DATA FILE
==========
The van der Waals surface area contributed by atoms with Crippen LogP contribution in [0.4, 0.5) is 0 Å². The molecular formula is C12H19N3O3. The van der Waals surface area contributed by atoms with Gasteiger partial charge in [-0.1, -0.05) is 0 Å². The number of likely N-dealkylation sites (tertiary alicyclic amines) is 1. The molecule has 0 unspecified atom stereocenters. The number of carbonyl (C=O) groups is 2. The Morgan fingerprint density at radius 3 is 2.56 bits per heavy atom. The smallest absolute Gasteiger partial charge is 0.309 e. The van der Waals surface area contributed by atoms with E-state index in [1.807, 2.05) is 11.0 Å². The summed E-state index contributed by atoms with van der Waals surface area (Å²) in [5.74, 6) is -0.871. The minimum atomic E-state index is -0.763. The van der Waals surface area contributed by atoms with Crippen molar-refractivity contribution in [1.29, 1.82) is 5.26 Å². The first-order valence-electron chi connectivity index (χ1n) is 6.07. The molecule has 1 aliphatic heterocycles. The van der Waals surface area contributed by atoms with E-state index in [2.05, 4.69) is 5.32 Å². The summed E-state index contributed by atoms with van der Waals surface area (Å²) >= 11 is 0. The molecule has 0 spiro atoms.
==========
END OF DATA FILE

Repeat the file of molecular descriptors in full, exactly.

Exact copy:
The van der Waals surface area contributed by atoms with Crippen LogP contribution in [0.4, 0.5) is 0 Å². The molecular formula is C12H19N3O3. The van der Waals surface area contributed by atoms with Gasteiger partial charge in [-0.1, -0.05) is 0 Å². The number of likely N-dealkylation sites (tertiary alicyclic amines) is 1. The molecule has 0 unspecified atom stereocenters. The number of carbonyl (C=O) groups is 2. The Morgan fingerprint density at radius 3 is 2.56 bits per heavy atom. The smallest absolute Gasteiger partial charge is 0.309 e. The van der Waals surface area contributed by atoms with E-state index in [1.807, 2.05) is 11.0 Å². The summed E-state index contributed by atoms with van der Waals surface area (Å²) in [5.74, 6) is -0.871. The minimum atomic E-state index is -0.763. The van der Waals surface area contributed by atoms with Crippen molar-refractivity contribution in [1.29, 1.82) is 5.26 Å². The first-order valence-electron chi connectivity index (χ1n) is 6.07. The molecule has 1 aliphatic heterocycles. The van der Waals surface area contributed by atoms with E-state index in [2.05, 4.69) is 5.32 Å². The summed E-state index contributed by atoms with van der Waals surface area (Å²) >= 11 is 0. The molecule has 0 spiro atoms.